Remember when battery life on Android was a mixed bag of frustration? I do, at least. When I was using my Nexus 5 a few years ago, I found it a stretch to make it to the end of the day and I remember spending countless hours on other Android devices trying to stretch it as far as possible.
I’m happy to say that with the Nexus 6P that’s no longer necessary. Google’s finally wrestled the excessive battery drain problems under control and I can happily make it through a day of heavy usage without feeling like I need to be tethered to the wall.
For those days when you’re using it more than normal, it feature fast charging, which gives you up to seven hours of charge in about ten minutes. This alone makes the iPhone feel like it’s left in the dust — I’m perplexed as to why Apple has adopted it in devices like its new Pencil for iPad Pro, but not the iPhone itself yet.
Fast charging makes worrying about the next time you can top off the battery far less stressful, and it’s awesome.
Another smart feature in Android 6.0 shows notifications in a low-power mode when you pick up the phone, rather than power on the screen every time a new one comes in, which makes a big impact on battery life. It’s cool to be able to see everything at a glance without having to push a button or anything.
By the way, USB-C is the default on this new phone, so get ready for the future where you’re scrambling to find the right cable for your computer. If you’re already on a more modern computer, like the Chromebook Pixel or MacBook, you’re going to find this a breeze.
If you’re not, get ready for some frustration — it’s nice to see Google leading the way, but I wasn’t quite ready to need to replace all my cables again.
So, with my total surprise at how great the Nexus 6P is, would I switch? The answer isn’t completely black and white.
The Nexus 6P is undoubtedly Google’s best Nexus yet, and arguably the best Android phone to date, but I find myself struggling to break out of Apple’s ecosystem. My issues aren’t so much with the handset anymore, but with Android itself and Apple’s insistence on locking you in.
As soon as I switched across I missed two things: Apple Watch, and iMessage. It was easy enough to switch to WhatsApp, but there was no way to actually communicate iMessage wasn’t a way to contact me anymore.
That aside, my biggest frustration with Android remains the rift in quality of apps. Even the most popular apps, like Twitter, have a noticeable lack of thoughtful design on Android and are clearly inferior to their iOS counterparts.
Some apps I use daily were missing features that their iOS versions have, presumably because their developers don’t dedicate as many resources to Android — it’s strange to see that this is still the case.
The situation there has improved significantly since I was last on Android — it’s bearable now, but a frustration having come from the other side. App designers on iOS still put in more thought as they’re building their apps, and while it’s improved slightly on the Android side, the difference between identical apps is still stark.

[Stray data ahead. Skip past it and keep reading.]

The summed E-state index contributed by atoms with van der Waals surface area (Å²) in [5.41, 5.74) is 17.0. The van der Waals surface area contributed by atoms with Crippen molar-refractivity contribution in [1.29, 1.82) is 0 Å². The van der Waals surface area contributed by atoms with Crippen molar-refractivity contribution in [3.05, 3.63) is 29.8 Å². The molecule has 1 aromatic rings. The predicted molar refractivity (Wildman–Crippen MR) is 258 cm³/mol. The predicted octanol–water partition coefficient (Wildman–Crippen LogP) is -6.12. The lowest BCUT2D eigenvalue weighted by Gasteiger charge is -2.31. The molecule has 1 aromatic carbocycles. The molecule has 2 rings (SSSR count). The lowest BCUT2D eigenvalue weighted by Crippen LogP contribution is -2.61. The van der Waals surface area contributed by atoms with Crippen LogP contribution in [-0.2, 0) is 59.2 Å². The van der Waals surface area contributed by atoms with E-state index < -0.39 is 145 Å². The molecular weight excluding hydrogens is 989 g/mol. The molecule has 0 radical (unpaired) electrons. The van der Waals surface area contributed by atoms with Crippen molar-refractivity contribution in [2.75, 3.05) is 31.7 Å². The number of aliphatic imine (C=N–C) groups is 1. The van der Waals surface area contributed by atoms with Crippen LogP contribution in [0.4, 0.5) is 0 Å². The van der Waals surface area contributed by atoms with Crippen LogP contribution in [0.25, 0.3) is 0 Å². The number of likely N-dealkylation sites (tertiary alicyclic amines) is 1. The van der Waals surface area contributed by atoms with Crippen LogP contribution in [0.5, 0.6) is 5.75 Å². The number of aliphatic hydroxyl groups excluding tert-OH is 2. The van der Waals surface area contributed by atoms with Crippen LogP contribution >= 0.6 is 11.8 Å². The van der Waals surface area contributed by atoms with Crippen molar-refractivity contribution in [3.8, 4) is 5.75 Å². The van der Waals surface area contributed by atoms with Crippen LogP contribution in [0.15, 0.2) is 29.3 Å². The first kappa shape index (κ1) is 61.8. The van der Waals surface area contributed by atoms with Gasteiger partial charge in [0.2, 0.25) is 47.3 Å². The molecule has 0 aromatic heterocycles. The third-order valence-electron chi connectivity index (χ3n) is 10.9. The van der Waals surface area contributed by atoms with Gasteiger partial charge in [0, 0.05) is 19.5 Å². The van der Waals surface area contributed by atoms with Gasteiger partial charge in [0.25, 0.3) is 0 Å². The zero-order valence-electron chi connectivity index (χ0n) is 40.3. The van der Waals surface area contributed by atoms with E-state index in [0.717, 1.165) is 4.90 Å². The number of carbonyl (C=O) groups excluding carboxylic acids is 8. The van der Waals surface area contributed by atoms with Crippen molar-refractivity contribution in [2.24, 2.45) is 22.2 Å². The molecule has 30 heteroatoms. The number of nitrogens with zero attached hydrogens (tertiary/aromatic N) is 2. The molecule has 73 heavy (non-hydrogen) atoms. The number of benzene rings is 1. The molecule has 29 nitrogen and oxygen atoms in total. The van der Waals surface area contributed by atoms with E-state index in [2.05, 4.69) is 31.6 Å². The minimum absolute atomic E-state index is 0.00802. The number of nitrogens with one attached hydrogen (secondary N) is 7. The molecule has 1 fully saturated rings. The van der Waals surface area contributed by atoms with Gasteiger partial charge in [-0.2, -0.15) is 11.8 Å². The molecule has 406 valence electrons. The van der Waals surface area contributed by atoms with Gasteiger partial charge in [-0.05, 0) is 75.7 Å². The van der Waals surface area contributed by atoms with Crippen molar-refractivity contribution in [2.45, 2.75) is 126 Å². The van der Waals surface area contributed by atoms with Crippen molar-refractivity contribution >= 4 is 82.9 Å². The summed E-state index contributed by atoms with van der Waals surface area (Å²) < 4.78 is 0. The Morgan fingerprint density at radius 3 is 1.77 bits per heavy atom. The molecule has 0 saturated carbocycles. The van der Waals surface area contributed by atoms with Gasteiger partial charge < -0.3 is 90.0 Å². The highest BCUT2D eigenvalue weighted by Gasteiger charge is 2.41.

Looking around the Play Store, Material Design is obviously gaining traction but it’s haphazardly implemented and Google’s loose enforcement of the guidelines means there’s no sense of consistency in the near term.
Even the largest app developers — Facebook and Twitter — are yet to embrace it fully, still using their own weird mix of design that feels out of place.
I don’t think it matters as much as it once did, but it’s something to be aware of if you’re considering the switch. The rift was immediately obvious to me, though might not annoy most people as much.
Google has made huge strides forward in this area, and the situation is improving, but it’s still painful when you run up against it.
I’ve said in the past that I believe phone specifications are becoming completely irrelevant and the Nexus 6P further proves that.
I could spout off statistics like how the Nexus 6P has a Qualcomm Snapdragon 810 v2.1, 2.0 GHz octa-core and 64-bit Adreno 430 GPU, but that wouldn’t mean anything to you.
What matters is this: the Nexus 6P is fast, buttery smooth and a pleasure to use. The lag is gone and you can throw anything at it: it won’t miss a beat.
Battery life has been significantly improved over any previous generation of Android phone, thanks mostly to system-level improvements, and fast charging truly changes the game.
You don’t need to obsess over which apps are draining your phone’s precious percentages anymore, because Android 6.0 does it for you.
The camera is so good there’s nothing more to say except that it’s about time Google did this — after years of disappointment, it finally delivered.
For iPhone users looking for something different, the Nexus 6P is a fantastic option. It’s a formidable competitor which doesn’t leave you wanting on the hardware front — it has all the features you’d want, and they all work as well as the iPhone.
I don’t need to upgrade my phone yet, since the iPhone 6 Plus is still a great device, but if I was looking to replace it with an Android device, this would be my bet.
The hard part is getting out of Apple’s ecosystem.
Published October 28, 2015 — 12:23 UTC